• Home
  • Game reviews
  • Review: ‘David’ Game Comes to Steam and Evil Better Watch Out

Review: ‘David’ Game Comes to Steam and Evil Better Watch Out

What do you get when you cross old-school Asteroids, bullet-time effects, boss fights, and biblical overtones? The David game is what you get, a delightful indie title by Fermenter, originally released last year and now available on Steam for PC and Mac players.

As with many minimalist and abstract games, this is not a book to judge by its cover. Yes, you play a heroic square who bravely fights evil triangles and other geometric shapes in a series of boss fights, but David‘s smooth-yet-intricate gameplay and carefully crafted atmosphere bring these simple shapes to life—imbuing them with heroic and frightful qualities. If you’re like me and have a fond nostalgia for the pixelated graphics and basic physics of old games like Asteroids and Breakout, you’ll find the visuals and mechanics of David delightful and perfectly appropriate.

Atmosphere is Everything

The atmosphere of the David game, much like the gameplay, is done with minimal strokes to great effect. From the start you are told that “There is evil” but that you, David the mighty square, have been put here on purpose and “must use your gift to confront the evil of this world.” The gift this omniscient narrator refers to is your ability to slow time and fire a slingshot-like weapon of particles at the bad guys who are trying to bum rush you with their pokey bits. This time-slowing weapon-charging mechanic allows you to maneuver with greatly enhanced agility to evade your enemies and destroy them. Getting familiar with this ability is the central learning curve of the game, and if you don’t use it wisely and often, you will be obliterated by angry geometry very quickly.

Underlining the minimalist graphics and your neat chargin’-mah-lazer ability is a dreamy 8-bit soundtrack that makes you think of outer space and original Nintendo boss-fight scores. One of the standout features of the David game’s sound design is that when you activate your special ability and time slows, so does the background music. This gives David’s “gift” a visceral, awesome feel, and makes the effective soundtrack of the game a chopped-and-screwed version of the 8-bit music, since you are using the ability all the time. The end result is trippy, epic, and fun.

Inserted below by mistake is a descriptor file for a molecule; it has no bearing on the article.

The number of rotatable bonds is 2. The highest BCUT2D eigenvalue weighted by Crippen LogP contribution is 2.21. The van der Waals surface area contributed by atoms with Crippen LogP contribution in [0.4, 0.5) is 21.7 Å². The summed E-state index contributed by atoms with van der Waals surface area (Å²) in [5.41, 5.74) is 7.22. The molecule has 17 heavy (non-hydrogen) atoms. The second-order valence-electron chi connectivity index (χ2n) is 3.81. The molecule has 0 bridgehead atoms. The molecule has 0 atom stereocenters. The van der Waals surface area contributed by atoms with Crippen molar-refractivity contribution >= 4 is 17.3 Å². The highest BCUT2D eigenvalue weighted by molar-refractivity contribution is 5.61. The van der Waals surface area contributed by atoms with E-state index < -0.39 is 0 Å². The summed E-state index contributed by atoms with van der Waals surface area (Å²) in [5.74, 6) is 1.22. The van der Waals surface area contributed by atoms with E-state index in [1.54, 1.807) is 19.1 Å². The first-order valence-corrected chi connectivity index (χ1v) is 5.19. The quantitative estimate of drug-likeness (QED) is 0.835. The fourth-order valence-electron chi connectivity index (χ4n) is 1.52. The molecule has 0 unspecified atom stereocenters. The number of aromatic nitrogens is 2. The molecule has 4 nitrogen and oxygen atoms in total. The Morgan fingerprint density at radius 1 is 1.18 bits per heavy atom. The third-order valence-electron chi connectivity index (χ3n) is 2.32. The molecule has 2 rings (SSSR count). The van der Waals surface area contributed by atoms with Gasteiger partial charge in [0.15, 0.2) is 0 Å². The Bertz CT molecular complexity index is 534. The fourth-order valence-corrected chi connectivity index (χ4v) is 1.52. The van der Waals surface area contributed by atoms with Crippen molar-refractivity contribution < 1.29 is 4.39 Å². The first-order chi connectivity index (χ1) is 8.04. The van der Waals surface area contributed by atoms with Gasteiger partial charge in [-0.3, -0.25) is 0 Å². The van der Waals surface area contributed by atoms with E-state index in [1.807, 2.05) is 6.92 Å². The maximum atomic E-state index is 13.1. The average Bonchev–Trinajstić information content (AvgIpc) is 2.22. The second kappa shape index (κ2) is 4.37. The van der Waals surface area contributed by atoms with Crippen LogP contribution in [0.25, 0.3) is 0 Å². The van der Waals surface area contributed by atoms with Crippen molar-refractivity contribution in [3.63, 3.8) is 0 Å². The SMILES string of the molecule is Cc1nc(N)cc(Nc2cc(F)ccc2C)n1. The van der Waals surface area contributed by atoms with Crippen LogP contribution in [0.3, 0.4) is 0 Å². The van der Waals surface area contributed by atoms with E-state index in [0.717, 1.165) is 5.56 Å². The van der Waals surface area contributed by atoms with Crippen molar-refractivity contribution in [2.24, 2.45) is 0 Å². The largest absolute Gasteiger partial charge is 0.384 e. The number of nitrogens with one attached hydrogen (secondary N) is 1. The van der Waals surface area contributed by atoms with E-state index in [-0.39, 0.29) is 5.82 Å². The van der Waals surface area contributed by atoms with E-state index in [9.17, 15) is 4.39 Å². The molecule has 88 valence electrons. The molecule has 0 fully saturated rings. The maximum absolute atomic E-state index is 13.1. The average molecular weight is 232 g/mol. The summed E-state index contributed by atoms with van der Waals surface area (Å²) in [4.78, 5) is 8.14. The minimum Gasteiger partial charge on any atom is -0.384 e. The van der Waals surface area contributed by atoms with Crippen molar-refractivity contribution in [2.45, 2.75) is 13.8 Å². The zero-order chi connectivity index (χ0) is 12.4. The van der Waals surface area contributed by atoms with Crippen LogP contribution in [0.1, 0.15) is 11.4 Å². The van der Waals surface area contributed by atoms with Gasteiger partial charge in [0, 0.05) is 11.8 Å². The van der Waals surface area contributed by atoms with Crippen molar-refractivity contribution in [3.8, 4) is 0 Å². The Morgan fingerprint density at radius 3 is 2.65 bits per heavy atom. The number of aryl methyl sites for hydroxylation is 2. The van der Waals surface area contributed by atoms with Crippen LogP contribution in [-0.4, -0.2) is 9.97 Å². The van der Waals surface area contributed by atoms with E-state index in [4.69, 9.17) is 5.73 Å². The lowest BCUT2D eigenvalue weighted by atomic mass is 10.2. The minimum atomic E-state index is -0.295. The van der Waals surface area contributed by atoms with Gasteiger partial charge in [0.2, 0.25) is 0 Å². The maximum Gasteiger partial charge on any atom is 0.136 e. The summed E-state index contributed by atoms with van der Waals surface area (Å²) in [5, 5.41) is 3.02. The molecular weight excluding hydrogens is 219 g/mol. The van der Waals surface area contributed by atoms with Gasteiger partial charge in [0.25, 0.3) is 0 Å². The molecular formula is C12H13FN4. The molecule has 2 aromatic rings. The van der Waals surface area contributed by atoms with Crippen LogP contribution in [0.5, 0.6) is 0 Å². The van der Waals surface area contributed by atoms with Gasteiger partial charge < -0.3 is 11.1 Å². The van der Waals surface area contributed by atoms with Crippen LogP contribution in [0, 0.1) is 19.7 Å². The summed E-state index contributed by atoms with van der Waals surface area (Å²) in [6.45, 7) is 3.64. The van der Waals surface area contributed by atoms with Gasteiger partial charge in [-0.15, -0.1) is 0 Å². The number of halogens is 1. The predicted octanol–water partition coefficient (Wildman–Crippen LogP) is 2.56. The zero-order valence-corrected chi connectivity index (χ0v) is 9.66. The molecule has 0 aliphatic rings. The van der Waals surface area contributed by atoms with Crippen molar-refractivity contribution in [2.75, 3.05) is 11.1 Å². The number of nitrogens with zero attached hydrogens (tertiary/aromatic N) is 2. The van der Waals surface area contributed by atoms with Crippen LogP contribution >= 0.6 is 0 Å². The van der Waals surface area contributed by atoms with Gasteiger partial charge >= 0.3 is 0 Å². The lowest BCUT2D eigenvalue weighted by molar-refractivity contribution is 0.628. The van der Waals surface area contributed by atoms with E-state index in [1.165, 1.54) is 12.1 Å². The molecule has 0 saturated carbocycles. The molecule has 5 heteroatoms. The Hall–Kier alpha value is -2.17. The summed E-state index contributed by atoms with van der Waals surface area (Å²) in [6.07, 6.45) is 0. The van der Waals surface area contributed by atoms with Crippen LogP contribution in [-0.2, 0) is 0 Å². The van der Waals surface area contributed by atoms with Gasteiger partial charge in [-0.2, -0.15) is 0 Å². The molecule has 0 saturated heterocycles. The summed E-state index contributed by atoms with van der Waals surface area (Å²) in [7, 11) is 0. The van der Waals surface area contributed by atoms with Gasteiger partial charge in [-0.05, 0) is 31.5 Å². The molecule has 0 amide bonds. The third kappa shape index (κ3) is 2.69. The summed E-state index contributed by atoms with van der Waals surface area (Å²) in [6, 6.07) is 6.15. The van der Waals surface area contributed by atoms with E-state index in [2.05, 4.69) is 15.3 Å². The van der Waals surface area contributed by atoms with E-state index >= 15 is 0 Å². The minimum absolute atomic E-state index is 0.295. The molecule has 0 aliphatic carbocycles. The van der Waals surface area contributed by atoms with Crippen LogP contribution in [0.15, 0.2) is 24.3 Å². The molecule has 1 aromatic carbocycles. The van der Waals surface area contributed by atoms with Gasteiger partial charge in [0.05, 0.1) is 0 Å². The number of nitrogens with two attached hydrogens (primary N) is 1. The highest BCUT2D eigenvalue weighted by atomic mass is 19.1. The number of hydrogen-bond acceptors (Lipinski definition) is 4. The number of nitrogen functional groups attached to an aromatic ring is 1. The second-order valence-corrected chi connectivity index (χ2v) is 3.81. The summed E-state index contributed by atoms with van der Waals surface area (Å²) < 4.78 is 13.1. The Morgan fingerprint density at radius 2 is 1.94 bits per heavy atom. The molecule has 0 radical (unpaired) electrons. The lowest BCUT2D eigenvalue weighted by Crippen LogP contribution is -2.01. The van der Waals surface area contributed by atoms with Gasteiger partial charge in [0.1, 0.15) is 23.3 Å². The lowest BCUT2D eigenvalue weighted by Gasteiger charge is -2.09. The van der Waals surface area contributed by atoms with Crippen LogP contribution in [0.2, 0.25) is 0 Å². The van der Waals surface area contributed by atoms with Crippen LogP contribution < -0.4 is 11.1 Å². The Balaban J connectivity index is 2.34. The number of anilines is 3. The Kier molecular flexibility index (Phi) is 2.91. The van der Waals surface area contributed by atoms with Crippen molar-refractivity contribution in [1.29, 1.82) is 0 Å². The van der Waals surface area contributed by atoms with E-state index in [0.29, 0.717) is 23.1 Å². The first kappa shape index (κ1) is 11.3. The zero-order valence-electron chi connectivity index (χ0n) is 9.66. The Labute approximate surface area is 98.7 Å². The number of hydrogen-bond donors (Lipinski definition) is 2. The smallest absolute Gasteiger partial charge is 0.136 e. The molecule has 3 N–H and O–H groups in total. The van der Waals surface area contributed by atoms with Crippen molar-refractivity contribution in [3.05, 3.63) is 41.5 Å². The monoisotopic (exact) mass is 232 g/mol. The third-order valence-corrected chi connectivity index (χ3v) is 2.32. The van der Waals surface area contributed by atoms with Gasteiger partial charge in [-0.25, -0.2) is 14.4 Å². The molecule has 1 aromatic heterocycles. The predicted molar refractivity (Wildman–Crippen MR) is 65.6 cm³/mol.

Short, Sweet, and Just Challenging Enough

As the developers say in the game’s description, “This game is designed to be difficult…I hope it feels strangely personal.” After playing through the game on both difficulty levels (which doesn’t take all that long), I think they pretty much nailed it. I really enjoyed the experience of feeling overwhelmed by the difficulty at first, and then rapidly learning how to master David’s gift to great effect. Keep in mind this is a short game by a small team, so expect the challenge and the content to only last so long. For its scale, I found the challenge to be just right for a satisfying experience across the whole spectrum of “omg I suck” to “I am a god among squares.”

The “strangely personal” aspect is also spot-on. The music, gameplay, and short-but-profound bits of text fill the whole experience with a sense that your geometry battles are metaphors for fighting inner demons and making sense of the world. Sounds strange, I know, but you gotta try it to experience it for yourself. I look forward to loading up the David game any time I feel the need to be a badass little square in an alternate reality, bending time like Neo and taking on whatever the world throws at me.